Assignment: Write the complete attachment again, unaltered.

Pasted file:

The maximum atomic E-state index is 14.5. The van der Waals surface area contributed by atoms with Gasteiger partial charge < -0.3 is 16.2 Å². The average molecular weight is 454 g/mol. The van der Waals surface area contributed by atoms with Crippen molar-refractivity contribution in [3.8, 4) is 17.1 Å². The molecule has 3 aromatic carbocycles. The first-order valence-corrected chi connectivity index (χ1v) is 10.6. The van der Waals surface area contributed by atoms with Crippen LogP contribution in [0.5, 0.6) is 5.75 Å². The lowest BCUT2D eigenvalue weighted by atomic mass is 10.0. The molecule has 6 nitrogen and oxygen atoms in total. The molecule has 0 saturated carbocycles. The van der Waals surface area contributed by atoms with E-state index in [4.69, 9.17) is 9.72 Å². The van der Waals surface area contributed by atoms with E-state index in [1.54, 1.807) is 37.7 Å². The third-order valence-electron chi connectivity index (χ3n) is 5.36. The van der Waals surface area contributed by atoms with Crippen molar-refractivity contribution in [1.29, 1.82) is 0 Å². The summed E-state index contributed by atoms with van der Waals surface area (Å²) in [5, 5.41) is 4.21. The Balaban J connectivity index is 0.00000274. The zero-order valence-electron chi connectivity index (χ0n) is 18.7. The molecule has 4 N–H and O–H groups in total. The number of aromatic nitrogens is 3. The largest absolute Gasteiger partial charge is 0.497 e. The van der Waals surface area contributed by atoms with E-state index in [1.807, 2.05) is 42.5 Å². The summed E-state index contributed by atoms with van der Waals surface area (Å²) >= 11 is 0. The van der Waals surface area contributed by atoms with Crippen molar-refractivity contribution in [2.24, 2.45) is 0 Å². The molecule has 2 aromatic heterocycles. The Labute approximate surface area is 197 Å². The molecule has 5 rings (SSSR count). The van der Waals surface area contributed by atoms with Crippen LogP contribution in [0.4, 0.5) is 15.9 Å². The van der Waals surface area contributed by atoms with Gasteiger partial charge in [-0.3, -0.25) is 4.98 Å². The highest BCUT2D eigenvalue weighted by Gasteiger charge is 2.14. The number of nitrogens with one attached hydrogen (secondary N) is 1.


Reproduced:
The maximum atomic E-state index is 14.5. The van der Waals surface area contributed by atoms with Gasteiger partial charge < -0.3 is 16.2 Å². The average molecular weight is 454 g/mol. The van der Waals surface area contributed by atoms with Crippen molar-refractivity contribution in [3.8, 4) is 17.1 Å². The molecule has 3 aromatic carbocycles. The first-order valence-corrected chi connectivity index (χ1v) is 10.6. The van der Waals surface area contributed by atoms with Crippen LogP contribution in [0.5, 0.6) is 5.75 Å². The lowest BCUT2D eigenvalue weighted by atomic mass is 10.0. The molecule has 6 nitrogen and oxygen atoms in total. The molecule has 0 saturated carbocycles. The van der Waals surface area contributed by atoms with E-state index in [4.69, 9.17) is 9.72 Å². The van der Waals surface area contributed by atoms with E-state index in [1.54, 1.807) is 37.7 Å². The third-order valence-electron chi connectivity index (χ3n) is 5.36. The van der Waals surface area contributed by atoms with Crippen molar-refractivity contribution in [1.29, 1.82) is 0 Å². The summed E-state index contributed by atoms with van der Waals surface area (Å²) in [5, 5.41) is 4.21. The Balaban J connectivity index is 0.00000274. The zero-order valence-electron chi connectivity index (χ0n) is 18.7. The molecule has 4 N–H and O–H groups in total. The number of aromatic nitrogens is 3. The largest absolute Gasteiger partial charge is 0.497 e. The van der Waals surface area contributed by atoms with E-state index in [1.807, 2.05) is 42.5 Å². The summed E-state index contributed by atoms with van der Waals surface area (Å²) >= 11 is 0. The van der Waals surface area contributed by atoms with Crippen molar-refractivity contribution in [2.24, 2.45) is 0 Å². The molecule has 2 aromatic heterocycles. The Labute approximate surface area is 197 Å². The molecule has 5 rings (SSSR count). The van der Waals surface area contributed by atoms with Crippen LogP contribution in [0.4, 0.5) is 15.9 Å². The van der Waals surface area contributed by atoms with Gasteiger partial charge in [-0.3, -0.25) is 4.98 Å². The highest BCUT2D eigenvalue weighted by Gasteiger charge is 2.14. The number of nitrogens with one attached hydrogen (secondary N) is 1.